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246.: From ROBERT REID - Adam Smith, Glasgow Edition of the Works and Correspondence Vol. 6 Correspondence of Adam Smith 
Correspondence of Adam Smith, ed. E. C. Mossner and I. S. Ross, vol. VI of the Glasgow Edition of the Works and Correspondence of Adam Smith (Indianapolis: Liberty Fund, 1987).
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From ROBERT REID1
MS., GUL Gen. 1035/167; unpubl.
Miramichi, 11 Sept. 1785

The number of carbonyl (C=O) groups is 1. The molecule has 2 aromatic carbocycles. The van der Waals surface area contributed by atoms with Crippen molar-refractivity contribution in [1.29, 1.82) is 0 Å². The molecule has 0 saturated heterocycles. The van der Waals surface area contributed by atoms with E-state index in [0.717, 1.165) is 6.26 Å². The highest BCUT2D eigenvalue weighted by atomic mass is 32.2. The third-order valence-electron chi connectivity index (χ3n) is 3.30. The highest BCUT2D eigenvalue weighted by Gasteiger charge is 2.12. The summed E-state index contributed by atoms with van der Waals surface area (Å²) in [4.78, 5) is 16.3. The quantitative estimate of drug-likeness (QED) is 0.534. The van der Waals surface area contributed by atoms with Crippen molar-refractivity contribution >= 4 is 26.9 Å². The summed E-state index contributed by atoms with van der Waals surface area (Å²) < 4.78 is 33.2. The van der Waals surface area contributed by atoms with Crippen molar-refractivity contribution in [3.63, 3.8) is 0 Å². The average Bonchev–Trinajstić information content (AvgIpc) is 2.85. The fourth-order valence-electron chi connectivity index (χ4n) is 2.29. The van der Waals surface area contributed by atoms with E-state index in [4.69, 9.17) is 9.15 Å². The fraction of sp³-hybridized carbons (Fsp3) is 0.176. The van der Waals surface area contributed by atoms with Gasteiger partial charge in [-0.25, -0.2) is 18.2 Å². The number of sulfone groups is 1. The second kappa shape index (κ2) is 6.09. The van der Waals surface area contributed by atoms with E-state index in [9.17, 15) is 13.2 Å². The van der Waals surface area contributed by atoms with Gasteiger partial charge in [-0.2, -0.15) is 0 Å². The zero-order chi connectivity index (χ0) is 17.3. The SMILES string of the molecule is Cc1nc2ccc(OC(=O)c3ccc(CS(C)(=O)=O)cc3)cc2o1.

With due respect I would humbly beg leave to trouble you with a few lines informing of my present situation and give you some account of my peregrinations last winter. Know, then, Sir, that I am settled upon the Banks of a very pleasant and navigable River called Miramichi in the Province of New Brunswic and County of Northumberland, of which Governor Carleton has been pleased to appoint me Coroner. I have got an estate of some hundreds of Acres of Land of which the soil is but indifferent. Every tree that I cut down, however, serves two purposes; first, it affords firewood; and, secondly, it clears so much Land which with a little culture will produce tollerable good grain, Potatoes, and Cabbages etc. The woods abound with game of different sorts, particularly with what the Savages call Moose; an animal about the size of a Bullock and its flesh eats equally well. The Mapple tree in spring affords a juice which in my opinion makes sugar of a much more wholesome quality than that imported from the west Indies. We have also several herbs, particularly what is called Maidenhair, which serve as an excellent Substitute for Tea. The river is amply stored with various sorts of fish, particularly Salmon. I am now therefore become both a farmer and a fisherman, and by exerting my Industry can live comfortably. Our Co–partnery have two vessels one of which goes to the foreign Market with the produce of our Industry in fish and returns with such British goods as suits the market here. In short, Sir, I have at present the prospect of becoming what I call Rich.